TIERRA GRANDE, Ariz. – When the Wastewater Plant in Tierra Grande, Ariz. had bulked sludge interfering with the hydraulics of the system, they contacted the Rural Water Association of Arizona for assistance.
“The sludge had accumulated on the inlet side of the clarifier’s inlet baffled wall,” said Nathan Long, an EPA Wastewater Program Training Specialist with RWAA. “The system was short-circuiting through the open area in the baffled wall into the primary aeration basin.”
Bulking is common in small systems, especially when flow rates get low and the solids begin to settle out.
“This accumulation creates anaerobic layers of sludge that will continue to build up into think biomass unless it is physically removed,” Long explained.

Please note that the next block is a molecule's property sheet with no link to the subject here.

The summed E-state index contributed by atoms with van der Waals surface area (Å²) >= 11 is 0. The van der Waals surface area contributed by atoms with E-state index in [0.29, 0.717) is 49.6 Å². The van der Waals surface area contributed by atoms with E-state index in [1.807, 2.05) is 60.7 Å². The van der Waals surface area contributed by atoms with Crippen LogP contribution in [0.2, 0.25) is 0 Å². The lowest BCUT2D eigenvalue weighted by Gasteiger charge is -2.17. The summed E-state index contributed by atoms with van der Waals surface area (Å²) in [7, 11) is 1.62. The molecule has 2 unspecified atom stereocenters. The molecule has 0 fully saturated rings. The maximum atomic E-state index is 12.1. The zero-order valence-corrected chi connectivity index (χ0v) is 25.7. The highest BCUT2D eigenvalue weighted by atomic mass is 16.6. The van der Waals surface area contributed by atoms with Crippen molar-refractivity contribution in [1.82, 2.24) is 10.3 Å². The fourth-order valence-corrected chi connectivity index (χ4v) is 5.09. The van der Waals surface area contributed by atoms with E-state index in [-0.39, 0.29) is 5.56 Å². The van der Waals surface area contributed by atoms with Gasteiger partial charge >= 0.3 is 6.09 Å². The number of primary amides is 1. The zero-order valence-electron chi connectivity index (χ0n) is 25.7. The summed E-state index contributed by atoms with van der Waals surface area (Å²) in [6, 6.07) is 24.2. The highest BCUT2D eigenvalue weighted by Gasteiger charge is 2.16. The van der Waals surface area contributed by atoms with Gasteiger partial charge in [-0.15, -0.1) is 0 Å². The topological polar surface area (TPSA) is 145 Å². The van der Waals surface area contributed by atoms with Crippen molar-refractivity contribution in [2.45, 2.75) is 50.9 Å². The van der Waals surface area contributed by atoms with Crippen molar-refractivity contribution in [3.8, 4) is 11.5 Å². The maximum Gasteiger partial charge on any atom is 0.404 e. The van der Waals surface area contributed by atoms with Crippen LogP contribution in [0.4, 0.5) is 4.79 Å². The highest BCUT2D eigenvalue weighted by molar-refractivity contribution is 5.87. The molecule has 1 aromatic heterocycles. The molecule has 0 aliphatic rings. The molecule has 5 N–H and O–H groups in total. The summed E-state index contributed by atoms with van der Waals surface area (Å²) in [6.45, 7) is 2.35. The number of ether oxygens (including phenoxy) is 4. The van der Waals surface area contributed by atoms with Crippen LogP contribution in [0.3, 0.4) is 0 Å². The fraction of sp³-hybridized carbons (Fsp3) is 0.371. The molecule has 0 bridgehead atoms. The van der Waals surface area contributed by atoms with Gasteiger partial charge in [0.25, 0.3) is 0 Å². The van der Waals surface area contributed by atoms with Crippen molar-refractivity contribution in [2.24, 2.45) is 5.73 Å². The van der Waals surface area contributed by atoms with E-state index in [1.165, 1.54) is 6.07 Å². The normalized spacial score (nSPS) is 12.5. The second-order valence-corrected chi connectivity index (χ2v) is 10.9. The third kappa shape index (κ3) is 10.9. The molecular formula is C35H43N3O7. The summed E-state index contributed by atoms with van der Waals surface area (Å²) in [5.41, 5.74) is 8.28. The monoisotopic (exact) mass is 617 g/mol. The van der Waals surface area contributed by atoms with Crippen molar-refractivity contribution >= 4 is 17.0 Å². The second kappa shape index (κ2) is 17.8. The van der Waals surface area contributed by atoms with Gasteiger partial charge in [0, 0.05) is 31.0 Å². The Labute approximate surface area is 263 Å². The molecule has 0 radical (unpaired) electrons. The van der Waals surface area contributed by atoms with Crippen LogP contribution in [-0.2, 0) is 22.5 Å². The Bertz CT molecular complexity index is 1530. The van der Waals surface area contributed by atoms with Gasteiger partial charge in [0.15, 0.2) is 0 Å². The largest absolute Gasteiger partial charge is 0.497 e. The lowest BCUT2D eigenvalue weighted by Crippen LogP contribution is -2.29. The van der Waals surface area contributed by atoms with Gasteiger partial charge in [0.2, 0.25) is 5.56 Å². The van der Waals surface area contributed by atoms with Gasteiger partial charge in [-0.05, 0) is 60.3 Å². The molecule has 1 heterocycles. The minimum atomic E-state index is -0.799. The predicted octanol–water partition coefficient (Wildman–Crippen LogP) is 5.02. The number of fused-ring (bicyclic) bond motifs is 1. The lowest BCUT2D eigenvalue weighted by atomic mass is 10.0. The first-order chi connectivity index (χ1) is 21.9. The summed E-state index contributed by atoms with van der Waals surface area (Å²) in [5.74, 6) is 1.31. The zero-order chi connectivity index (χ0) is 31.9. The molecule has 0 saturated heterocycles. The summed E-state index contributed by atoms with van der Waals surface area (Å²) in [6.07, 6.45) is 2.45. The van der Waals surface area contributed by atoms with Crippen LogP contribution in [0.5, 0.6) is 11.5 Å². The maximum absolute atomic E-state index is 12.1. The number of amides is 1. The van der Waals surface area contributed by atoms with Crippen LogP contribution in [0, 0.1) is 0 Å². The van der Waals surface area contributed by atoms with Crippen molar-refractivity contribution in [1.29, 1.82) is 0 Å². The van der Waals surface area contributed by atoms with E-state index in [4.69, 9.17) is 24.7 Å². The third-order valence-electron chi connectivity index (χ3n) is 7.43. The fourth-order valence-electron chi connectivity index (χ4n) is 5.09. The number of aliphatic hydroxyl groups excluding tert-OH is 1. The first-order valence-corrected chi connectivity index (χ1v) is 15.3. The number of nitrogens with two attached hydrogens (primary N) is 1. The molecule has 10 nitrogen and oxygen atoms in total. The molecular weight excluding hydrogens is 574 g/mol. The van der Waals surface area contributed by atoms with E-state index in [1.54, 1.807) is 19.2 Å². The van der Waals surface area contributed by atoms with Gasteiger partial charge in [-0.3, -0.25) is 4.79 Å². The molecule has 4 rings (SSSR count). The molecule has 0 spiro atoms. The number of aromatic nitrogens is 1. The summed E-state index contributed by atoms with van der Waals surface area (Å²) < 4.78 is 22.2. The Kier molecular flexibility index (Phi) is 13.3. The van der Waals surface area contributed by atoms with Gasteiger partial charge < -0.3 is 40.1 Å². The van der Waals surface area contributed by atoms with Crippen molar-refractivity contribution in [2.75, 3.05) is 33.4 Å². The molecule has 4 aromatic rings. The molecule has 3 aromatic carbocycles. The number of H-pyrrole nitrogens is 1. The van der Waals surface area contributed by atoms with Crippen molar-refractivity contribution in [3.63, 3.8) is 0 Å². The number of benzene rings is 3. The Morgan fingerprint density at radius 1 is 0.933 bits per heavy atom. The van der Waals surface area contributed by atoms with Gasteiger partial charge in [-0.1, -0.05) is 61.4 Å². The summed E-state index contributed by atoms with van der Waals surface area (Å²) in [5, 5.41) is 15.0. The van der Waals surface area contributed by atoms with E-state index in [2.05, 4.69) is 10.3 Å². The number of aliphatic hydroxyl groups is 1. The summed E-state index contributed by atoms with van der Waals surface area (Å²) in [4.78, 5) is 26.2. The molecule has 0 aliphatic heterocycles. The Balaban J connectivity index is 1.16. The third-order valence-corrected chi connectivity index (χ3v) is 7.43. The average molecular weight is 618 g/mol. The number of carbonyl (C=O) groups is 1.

Long probed the bulked sludge and found areas of accumulation as much as 12 feet thick and four feet wide. The first step to returning the wastewater plant to normal operation was to remove these massive layers of accumulated sludge in the baffled zone.
After removing the sludge, the next step would be to make repairs and upgrades to prevent the sludge from accumulating again.
“The baffled zone has an air diffuser that should keep solids in suspension during periods of low flow rate,” Long said. “The installed diffuser is not operating.”
Long also recommended installation of additional air diffusers that can be run continuously or on a preventative maintenance schedule.
“A major item that needs to be functioning correctly is the baffle zone’s scum trough,” Long said.
The scum trough provides a mechanism to return bulked sludge to the treatment process instead of accumulating or short circuiting into the aeration basins. The combined improvements should return the plant to normal operations and directly reduce the amount of solids that are pumped from the facility every year.
“I will be available for future discussions,” Long said. “As well as be there to help with any work needed to accomplish these goals.”